management and best practices, vessel boarding techniques,
oil spill containment, and reducing contaminants and by-catch
through the use of mechanisms like Turtle Excluder Devices
(TEDs). (Note: NOAA provided training on the use of TEDs to
local officials the week prior. End Note.) During the
conference, participants split into working groups to develop
an outline for a handbook for use by the Colombian Navy, and
discussed what future conferences should include.

6. (SBU) Local presenters highlighted illegal fishing as
the biggest threat to the sustainability of Colombia's
fisheries, especially on the island of San Andres (located
off the coast of Nicaragua) where the maritime boundaries of
a number of Caribbean countries intersect. A representative
from the San Andres Governor's office estimated that up to 50

percent of all fishing in San Andres is illegal, much of
which he blamed on Nicaraguan and Dominican vessels.

WAY FORWARD
-----------

7. (U) NGOs and military officials agreed that the two
annual conferences succeeded in opening up a conversation
between NGOs, government, and the military about the
importance of enforcement of marine environmental laws. Both
NGOs and military officials commented that future conferences
should focus more on capacity building. The conference also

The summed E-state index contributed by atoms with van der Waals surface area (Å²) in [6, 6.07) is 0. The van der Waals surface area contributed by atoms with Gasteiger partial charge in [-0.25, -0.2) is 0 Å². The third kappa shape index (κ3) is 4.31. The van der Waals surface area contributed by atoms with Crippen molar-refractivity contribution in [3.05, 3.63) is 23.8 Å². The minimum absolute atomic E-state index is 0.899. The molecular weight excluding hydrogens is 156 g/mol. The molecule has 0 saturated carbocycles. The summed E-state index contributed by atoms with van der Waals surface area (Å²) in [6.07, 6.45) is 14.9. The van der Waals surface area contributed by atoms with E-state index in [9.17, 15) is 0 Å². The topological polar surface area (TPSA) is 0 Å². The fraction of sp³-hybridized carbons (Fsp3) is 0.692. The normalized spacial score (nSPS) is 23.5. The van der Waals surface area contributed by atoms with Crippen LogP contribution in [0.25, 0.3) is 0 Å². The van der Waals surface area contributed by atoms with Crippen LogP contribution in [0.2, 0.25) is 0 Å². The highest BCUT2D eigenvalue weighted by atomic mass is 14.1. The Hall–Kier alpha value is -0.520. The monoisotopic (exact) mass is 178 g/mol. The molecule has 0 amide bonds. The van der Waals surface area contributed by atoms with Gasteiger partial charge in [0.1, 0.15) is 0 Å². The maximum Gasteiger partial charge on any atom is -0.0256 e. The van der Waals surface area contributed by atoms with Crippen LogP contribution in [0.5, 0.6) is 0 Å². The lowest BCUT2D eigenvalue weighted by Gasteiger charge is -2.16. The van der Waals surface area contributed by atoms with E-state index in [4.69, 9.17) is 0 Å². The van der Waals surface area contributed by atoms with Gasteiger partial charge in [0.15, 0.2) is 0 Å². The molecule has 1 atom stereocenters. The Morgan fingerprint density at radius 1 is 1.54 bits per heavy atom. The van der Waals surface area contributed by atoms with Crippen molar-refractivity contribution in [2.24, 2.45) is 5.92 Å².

helped create institutional knowledge, notably via the
collaborative effort that produced the outline for a
Colombian Navy operations manual. This manual will be the
basis of a new course on environmental enforcement at the
Navy's training school -- the first of its kind.

8. (U) The Ministry of Environment (MoE) and ICA seek to
develop a nation-wide observer program for fishing boats with
training assistance from NOAA. The director of Conservation
International (CI) stated that promoting conservation efforts
in San Andres, an important way station for migratory birds
and marine life, is the single most important marine
environment issue in Colombia. CI would like to set up a fund
for San Andres' SeaFlower Biosphere Protected Area, similar
to that of Malpelo to help fund a dedicated environmental
enforcement patrol boat.

COMMENT: CHALLENGES TO SUCCESSFUL ENFORCEMENT
--------------------------------------------- -

9. (SBU) This year's conference took another important step
in reinforcing to the Navy the economic and social value of
enforcing fishing and environmental laws. But several
challenges remain: the inter-agency process is weak, the MoE
is not a political heavyweight, and the Ministry of Defense
does not assist in coordinating between the MoE and military
(Navy). Prosecution of violators is also a challenge -- the
fishing industry has good lawyers, the legal process is long
and involved, and local governments do not have the resources
to provide all of the evidence required to prosecute. NGOs
underlined that more long-term commitment is needed from the
military in order to protect Colombia's marine resources.
Continued focus on capacity-building would be a step in the
right direction since Navy captains note that "a boat full of
drugs is still much more valuable than a boat full of illegal
catch."
Nichols